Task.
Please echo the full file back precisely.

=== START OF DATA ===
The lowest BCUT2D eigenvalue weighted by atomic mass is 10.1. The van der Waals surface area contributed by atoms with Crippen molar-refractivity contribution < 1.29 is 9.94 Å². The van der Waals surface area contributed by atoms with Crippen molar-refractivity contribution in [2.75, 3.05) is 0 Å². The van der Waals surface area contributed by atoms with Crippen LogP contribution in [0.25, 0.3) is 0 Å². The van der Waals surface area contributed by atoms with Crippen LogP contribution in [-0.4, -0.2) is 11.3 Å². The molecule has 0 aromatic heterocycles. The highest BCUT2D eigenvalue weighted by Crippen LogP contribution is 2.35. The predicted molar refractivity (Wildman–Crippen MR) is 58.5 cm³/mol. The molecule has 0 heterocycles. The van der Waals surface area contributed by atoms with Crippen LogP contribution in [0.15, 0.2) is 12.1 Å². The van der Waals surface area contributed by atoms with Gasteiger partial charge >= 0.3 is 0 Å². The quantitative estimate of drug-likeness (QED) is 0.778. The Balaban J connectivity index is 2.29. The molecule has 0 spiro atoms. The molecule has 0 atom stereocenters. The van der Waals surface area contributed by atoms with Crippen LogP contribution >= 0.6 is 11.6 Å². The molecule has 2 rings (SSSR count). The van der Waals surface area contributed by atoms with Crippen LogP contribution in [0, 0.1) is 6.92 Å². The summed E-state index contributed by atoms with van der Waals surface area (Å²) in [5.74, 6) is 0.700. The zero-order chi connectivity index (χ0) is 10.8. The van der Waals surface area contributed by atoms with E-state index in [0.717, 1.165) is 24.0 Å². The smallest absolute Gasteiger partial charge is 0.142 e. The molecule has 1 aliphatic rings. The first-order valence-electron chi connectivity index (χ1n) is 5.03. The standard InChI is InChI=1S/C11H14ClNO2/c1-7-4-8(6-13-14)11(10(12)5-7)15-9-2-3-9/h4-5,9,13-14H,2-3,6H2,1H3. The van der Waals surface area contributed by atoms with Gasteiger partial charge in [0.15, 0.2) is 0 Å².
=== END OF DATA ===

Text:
The lowest BCUT2D eigenvalue weighted by atomic mass is 10.1. The van der Waals surface area contributed by atoms with Crippen molar-refractivity contribution < 1.29 is 9.94 Å². The van der Waals surface area contributed by atoms with Crippen molar-refractivity contribution in [2.75, 3.05) is 0 Å². The van der Waals surface area contributed by atoms with Crippen LogP contribution in [0.25, 0.3) is 0 Å². The van der Waals surface area contributed by atoms with Crippen LogP contribution in [-0.4, -0.2) is 11.3 Å². The molecule has 0 aromatic heterocycles. The highest BCUT2D eigenvalue weighted by Crippen LogP contribution is 2.35. The predicted molar refractivity (Wildman–Crippen MR) is 58.5 cm³/mol. The molecule has 0 heterocycles. The van der Waals surface area contributed by atoms with Crippen LogP contribution in [0.15, 0.2) is 12.1 Å². The van der Waals surface area contributed by atoms with Gasteiger partial charge >= 0.3 is 0 Å². The quantitative estimate of drug-likeness (QED) is 0.778. The Balaban J connectivity index is 2.29. The molecule has 0 spiro atoms. The molecule has 0 atom stereocenters. The van der Waals surface area contributed by atoms with Crippen LogP contribution >= 0.6 is 11.6 Å². The molecule has 2 rings (SSSR count). The van der Waals surface area contributed by atoms with Crippen LogP contribution in [0, 0.1) is 6.92 Å². The summed E-state index contributed by atoms with van der Waals surface area (Å²) in [5.74, 6) is 0.700. The zero-order chi connectivity index (χ0) is 10.8. The van der Waals surface area contributed by atoms with E-state index in [0.717, 1.165) is 24.0 Å². The smallest absolute Gasteiger partial charge is 0.142 e. The molecule has 1 aliphatic rings. The first-order valence-electron chi connectivity index (χ1n) is 5.03. The standard InChI is InChI=1S/C11H14ClNO2/c1-7-4-8(6-13-14)11(10(12)5-7)15-9-2-3-9/h4-5,9,13-14H,2-3,6H2,1H3. The van der Waals surface area contributed by atoms with Gasteiger partial charge in [0.15, 0.2) is 0 Å².